Paul: Okay. So one recent situation we had was a woman who was an adoptee. She knew who her biological mother was and we were in collaboration with her and her bio mom. And she was trying to figure out who her bio father was. Well, both her mother and her father were from an endogamous population in French Louisiana. And we were able to determine that her parents were not closely related to each other within the last few generations of ancestry. You can do that by transferring your test results regardless of which company you’ve tested at. You can transfer those to Gedmatch.com

Fisher: Right.

Paul: And run an analysis on a tool there that is the “Are your parents related” tool. And what this tool does is that it shows you segments of DNA that are the same on both copies. So each person gets half their autosomal DNA from their mom, and they get half from their dad. If their parents are related to each within a level of second, third, fourth cousins and sometimes even more distant, it’s possible that they will have inherited this exact same segment of DNA from their mother as they did from their father. And what that does is, it creates a segment of DNA where you match yourself.

Fisher: [Laughs]

Paul: What we call a run of homozygosity.

Fisher: Oh boy.

Paul: So that’s indicative that your parents are related to each other.

Fisher: Yeah.

Paul: Well, we did an analysis for our client to determine that her parents were not related to each other. However, all of her matches were also matches at some level to her mother. So, what we did is, we analyzed the segments and DNA that were known to have come from her mother, but then we also found a huge range of segments of DNA that she did not share in common with her mother but that she shared in common with her mother’s matches, indicating that those matches were related through both the maternal and paternal ancestry.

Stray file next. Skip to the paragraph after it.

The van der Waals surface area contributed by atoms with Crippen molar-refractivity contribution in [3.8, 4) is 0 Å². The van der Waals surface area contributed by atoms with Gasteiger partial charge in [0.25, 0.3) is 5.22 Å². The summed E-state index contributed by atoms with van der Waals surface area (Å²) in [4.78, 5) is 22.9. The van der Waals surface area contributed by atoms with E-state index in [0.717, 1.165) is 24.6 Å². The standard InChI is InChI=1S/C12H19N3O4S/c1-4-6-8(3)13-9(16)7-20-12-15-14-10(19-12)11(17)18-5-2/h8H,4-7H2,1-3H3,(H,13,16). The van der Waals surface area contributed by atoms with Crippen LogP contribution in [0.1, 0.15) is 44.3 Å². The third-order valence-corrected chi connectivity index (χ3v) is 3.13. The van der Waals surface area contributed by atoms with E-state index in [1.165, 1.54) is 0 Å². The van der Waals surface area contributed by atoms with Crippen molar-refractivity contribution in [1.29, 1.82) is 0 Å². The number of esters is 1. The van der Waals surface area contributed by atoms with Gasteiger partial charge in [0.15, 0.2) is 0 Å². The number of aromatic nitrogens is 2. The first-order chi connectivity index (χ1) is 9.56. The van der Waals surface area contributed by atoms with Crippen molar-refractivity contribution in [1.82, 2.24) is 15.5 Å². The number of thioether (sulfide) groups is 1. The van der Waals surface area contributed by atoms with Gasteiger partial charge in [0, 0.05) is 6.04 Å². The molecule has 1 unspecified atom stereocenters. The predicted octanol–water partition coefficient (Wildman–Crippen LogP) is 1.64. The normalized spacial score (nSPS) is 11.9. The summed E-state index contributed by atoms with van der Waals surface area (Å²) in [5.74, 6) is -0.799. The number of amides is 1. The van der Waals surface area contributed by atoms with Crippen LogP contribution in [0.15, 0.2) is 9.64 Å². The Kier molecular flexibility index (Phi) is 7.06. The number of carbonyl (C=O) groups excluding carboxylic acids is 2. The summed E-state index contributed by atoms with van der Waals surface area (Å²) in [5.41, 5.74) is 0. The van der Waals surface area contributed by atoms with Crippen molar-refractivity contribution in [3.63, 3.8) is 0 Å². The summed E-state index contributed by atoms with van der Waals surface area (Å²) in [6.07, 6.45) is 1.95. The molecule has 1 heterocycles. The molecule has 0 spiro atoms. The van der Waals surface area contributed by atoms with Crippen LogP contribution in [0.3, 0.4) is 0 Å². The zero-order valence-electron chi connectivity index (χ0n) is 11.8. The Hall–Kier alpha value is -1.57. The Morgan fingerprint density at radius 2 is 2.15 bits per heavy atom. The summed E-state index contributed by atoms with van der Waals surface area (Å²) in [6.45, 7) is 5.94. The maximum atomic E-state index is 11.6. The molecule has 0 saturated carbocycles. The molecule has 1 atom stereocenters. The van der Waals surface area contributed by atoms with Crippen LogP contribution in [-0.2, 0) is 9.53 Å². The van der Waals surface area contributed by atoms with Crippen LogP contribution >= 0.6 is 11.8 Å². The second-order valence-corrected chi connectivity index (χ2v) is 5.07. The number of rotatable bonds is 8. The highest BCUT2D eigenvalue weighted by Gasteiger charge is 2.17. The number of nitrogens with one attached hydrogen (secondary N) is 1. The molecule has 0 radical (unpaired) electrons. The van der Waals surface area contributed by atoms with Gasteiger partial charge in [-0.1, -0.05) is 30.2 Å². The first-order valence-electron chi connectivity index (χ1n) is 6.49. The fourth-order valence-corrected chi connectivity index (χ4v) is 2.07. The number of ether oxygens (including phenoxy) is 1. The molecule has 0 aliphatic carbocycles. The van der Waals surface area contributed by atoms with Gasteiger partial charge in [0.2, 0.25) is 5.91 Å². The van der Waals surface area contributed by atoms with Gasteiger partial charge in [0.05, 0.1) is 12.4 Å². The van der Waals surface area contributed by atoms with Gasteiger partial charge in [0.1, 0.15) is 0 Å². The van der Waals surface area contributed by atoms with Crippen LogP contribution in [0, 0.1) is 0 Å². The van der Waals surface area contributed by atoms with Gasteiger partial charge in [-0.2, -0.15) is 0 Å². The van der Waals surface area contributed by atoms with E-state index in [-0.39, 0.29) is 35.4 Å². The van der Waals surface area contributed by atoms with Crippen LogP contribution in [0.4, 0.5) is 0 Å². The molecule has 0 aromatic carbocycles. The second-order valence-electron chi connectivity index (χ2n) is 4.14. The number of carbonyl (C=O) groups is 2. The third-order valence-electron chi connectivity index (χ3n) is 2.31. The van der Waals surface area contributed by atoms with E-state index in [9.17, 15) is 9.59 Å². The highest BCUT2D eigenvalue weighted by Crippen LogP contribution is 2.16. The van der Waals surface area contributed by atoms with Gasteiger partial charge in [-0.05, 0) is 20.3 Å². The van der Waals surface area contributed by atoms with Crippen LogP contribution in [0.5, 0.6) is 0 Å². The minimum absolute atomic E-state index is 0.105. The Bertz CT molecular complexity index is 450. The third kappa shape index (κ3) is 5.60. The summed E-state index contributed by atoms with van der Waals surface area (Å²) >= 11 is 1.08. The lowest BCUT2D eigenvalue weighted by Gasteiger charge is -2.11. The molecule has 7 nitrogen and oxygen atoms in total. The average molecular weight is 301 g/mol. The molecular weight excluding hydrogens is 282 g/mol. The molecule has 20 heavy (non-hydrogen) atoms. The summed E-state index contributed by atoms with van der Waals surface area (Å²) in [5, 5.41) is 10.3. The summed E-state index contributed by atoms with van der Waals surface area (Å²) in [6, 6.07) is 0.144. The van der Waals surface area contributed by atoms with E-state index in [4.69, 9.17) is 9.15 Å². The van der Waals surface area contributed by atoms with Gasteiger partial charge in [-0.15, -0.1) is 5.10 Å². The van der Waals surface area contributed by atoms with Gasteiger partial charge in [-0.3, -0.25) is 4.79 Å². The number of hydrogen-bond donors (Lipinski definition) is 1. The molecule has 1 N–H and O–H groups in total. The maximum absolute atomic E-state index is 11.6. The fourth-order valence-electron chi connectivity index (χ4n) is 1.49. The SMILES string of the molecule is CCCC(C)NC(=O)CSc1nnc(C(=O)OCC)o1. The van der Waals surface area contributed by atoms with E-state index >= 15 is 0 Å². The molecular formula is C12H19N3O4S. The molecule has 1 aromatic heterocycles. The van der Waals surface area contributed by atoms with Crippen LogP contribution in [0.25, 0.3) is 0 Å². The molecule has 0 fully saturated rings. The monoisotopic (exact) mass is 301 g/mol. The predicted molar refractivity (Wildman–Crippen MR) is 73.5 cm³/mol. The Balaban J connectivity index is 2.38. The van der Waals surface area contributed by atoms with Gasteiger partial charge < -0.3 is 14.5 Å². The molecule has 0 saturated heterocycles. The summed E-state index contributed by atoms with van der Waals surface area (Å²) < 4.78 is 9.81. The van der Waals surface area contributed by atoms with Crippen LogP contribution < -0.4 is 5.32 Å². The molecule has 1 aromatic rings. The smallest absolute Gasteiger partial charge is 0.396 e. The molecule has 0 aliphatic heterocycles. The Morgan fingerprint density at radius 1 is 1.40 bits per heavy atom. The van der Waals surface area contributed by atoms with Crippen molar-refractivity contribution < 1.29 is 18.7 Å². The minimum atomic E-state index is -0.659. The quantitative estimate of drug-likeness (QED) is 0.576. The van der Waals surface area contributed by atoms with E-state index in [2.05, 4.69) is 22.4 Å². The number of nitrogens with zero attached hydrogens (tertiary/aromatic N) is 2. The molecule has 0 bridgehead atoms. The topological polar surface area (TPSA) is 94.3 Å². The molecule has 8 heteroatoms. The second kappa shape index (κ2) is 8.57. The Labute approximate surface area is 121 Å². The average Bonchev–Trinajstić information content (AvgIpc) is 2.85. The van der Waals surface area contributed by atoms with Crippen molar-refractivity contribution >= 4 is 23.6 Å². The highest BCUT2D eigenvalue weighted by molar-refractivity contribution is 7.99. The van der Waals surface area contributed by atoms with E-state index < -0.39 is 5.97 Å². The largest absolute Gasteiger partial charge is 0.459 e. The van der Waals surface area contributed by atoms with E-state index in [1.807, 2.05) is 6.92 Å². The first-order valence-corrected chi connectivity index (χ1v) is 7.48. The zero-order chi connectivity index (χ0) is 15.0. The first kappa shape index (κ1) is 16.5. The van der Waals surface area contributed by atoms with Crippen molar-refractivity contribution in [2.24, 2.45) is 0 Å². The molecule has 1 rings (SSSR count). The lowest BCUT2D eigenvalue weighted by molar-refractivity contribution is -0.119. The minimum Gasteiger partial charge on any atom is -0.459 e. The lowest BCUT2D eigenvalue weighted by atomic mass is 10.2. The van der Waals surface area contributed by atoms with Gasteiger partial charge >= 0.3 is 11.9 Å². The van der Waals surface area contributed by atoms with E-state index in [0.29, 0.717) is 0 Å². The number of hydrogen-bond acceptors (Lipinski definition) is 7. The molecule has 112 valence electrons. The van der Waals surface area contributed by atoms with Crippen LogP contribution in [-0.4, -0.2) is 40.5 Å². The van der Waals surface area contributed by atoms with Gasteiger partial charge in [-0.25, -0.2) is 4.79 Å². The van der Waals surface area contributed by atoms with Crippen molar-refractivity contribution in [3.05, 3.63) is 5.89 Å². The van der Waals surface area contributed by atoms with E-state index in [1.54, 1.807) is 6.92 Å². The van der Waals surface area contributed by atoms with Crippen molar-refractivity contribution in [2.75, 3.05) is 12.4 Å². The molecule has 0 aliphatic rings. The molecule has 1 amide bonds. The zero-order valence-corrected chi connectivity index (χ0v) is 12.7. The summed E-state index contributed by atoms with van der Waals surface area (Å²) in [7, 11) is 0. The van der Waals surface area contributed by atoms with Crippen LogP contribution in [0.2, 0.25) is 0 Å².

Fisher: Oh wow. Excuse me but my head is just spinning right now. [Laughs] That’s insane.

Paul: [Laughs]

Fisher: So how do you sort this stuff out, Paul? And how do you sleep?

Paul: It’s hard.

Fisher: [Laughs]

Paul: One of the approaches that we take is really fine tuning exactly how much DNA we share in common with each of your close matches. And when we’re dealing with situations like this, we often tend to focus on the really close matches. We don’t pay as much attention to those fourth to sixth cousins that maybe share between fifteen centimorgans and 20 centimorgans of DNA because the common ancestor that contributes that could be one of several candidates or it could have been several hundred years ago. So it’s quite difficult to work with those more distant matches which is why we really focus in on those matches that share higher levels DNA with a client. Then, what we’ll also do is we’ll compare directly to identify exactly how much DNA they share in common, because as we mentioned there’s possibility that there’s runs of homozygosity but the different testing companies only count that segment of DNA as a single segment.

Fisher: Right.